And the many other birds that call this “Poor Man’s Galapagos” home,
Along with gorgeous views from high up on the cliffs.
There is always time to snorkel in the bay and I have loved diving down to listen to the whale songs or photograph the fish and turtles.
But this year the water was too cold for this wimpy South Floridian, so I passed my underwater camera to Silvano who had fun snapping pics of what he spied.
In past years we have been treated to amazing breaching activity – part of the whale’s mating ritual.
And although we saw an occasional breach and plenty of mothers with calves, we had yet to find a good “jumper” on this trip. We were starting to feel a little frustrated with our photos thus far.
We are early risers and were ready for coffee long before Itapoa’s 8 o’clock breakfast so each morning we walked down the beach to a spot open at 7 am: Jouser.
It was at Jouser that we met a tour operator named Winston Churchil. (Yes, Churchil with one “L”)
Winston arranged for us to go out on a small panga with Miguel, a local fisherman.
There are five things needed for perfect whale photos:
(1) Good light at your back – which is tough in Puerto Lopez as it’s almost always overcast in July and August.
(2) The boat must go slow and steady as possible.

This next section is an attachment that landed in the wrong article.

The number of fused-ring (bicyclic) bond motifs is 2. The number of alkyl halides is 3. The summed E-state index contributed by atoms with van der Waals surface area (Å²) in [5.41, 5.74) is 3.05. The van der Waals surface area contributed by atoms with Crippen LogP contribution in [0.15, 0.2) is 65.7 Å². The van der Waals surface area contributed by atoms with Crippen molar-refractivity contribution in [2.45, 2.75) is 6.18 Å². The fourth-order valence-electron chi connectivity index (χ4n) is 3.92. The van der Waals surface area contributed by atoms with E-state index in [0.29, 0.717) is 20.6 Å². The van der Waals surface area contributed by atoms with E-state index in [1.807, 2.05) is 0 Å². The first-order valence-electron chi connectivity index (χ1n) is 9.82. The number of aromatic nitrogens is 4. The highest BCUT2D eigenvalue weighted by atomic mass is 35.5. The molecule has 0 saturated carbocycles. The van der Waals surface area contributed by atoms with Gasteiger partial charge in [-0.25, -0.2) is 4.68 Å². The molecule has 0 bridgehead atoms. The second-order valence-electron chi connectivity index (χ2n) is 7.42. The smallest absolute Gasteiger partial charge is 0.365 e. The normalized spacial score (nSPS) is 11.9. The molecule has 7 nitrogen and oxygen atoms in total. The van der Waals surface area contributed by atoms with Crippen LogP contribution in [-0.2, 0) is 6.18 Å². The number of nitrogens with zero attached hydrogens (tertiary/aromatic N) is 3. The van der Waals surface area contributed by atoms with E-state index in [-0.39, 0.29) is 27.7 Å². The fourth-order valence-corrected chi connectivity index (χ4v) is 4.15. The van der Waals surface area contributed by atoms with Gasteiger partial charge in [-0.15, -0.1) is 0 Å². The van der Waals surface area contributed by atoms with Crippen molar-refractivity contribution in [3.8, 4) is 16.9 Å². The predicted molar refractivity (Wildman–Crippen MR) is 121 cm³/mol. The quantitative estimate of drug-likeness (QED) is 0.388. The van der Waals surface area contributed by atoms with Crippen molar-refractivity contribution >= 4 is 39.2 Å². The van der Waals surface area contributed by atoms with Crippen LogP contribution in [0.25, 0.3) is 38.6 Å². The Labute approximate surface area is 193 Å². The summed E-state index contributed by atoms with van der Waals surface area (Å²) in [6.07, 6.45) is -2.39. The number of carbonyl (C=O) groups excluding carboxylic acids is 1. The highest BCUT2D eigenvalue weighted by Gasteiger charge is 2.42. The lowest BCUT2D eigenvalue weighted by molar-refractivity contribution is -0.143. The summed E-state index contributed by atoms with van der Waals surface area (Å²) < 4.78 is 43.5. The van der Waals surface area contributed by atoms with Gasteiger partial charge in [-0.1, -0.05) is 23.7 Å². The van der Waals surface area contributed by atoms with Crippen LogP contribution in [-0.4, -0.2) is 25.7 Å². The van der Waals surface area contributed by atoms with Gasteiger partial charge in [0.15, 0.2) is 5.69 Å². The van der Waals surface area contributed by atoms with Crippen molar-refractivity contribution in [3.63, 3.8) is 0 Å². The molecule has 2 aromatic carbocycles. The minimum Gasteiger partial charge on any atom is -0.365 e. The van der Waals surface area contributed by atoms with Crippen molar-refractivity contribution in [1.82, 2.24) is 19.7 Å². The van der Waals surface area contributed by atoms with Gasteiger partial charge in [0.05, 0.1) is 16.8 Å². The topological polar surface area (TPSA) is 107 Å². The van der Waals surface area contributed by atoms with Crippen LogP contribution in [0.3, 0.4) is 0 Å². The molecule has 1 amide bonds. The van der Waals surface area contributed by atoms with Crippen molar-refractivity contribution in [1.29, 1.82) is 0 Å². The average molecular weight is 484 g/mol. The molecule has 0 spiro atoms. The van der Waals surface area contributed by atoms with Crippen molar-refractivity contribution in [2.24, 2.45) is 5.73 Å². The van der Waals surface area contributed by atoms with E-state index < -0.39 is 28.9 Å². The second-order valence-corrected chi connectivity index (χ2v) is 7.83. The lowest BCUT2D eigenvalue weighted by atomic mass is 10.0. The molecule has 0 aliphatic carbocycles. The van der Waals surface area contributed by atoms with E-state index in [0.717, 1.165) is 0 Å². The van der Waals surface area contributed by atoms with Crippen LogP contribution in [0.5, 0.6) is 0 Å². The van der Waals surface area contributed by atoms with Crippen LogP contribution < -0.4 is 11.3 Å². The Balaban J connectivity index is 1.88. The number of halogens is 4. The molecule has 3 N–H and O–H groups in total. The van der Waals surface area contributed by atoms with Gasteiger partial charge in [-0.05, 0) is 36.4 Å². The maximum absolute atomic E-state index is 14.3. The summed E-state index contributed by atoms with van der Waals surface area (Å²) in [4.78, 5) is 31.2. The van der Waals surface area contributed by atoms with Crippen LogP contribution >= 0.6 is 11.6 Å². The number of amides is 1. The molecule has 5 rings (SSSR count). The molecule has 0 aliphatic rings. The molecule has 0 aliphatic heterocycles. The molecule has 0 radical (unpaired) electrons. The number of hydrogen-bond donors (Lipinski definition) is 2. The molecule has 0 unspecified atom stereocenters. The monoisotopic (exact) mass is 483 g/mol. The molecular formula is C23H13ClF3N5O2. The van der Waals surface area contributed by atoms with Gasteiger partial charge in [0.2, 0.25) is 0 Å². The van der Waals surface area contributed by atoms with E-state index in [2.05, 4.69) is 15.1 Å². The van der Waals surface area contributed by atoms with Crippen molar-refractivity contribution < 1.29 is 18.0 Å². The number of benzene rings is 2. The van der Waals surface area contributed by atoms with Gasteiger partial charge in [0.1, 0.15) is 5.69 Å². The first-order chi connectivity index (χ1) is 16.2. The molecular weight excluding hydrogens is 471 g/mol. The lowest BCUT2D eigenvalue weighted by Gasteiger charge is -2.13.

(3) Patience – a lot of it!
(4) A good captain who knows whales and knows the waters.
(5) Luck – although a good captain can make his own luck.
We hit the jackpot with Miguel. The sea was calm and the light was beautiful. For once the sun was shining and the sky was blue. Miguel puttered along at a rate so slow we were barely moving.
It took some patience but in the end we were rewarded with a beautiful baby humpback breaching over and over and over. It was magical.
Another change this year was that our favorite captain, Jaime, was no longer with Palo Santo. He was the best captain we’ve ever had and we sorely missed his expertise on the boat.
One morning Jouser was closed so we backtracked to Spuma del Mar, an open-air restaurant on the Malecon. This turned out to be incredibly fortuitous.
While sitting at a sidewalk table at Spuma, a passing car suddenly slammed on the breaks and the driver hopped out. It was Captain Jaime and what a joyful reunion we shared! He now runs his own boat and agreed to take us out for a private tour on Monday morning, our last full day.
As expected, it was off the charts. Captain Jaime delivered not one but two jumpers. We had a whale breach right next to the boat 43 times – 43 ½ if you count a spy hop.
And as one was jumping right in front of us, we had another whale in the distance that also breached — 11 times!
Captain Jaime and I kept count, whooping and shouting out the numbers until I finally said I need to switch to English as it’s too hard for me to keep track of both jumpers and also remember how to count in Spanish!
When it appeared that the whales were finally at rest, I asked if we could look for the “lobos marinos” (sea lions) on Salango Island.
It was a bit of a detour but Capt Jaime readily agreed and beelined us to the island where we found six big, beautiful sea lions sunbathing on the rocks.
It was everything we could have hoped for and we could not have scripted a better end to our week in Puerto Lopez.
We’re already dreaming about going back!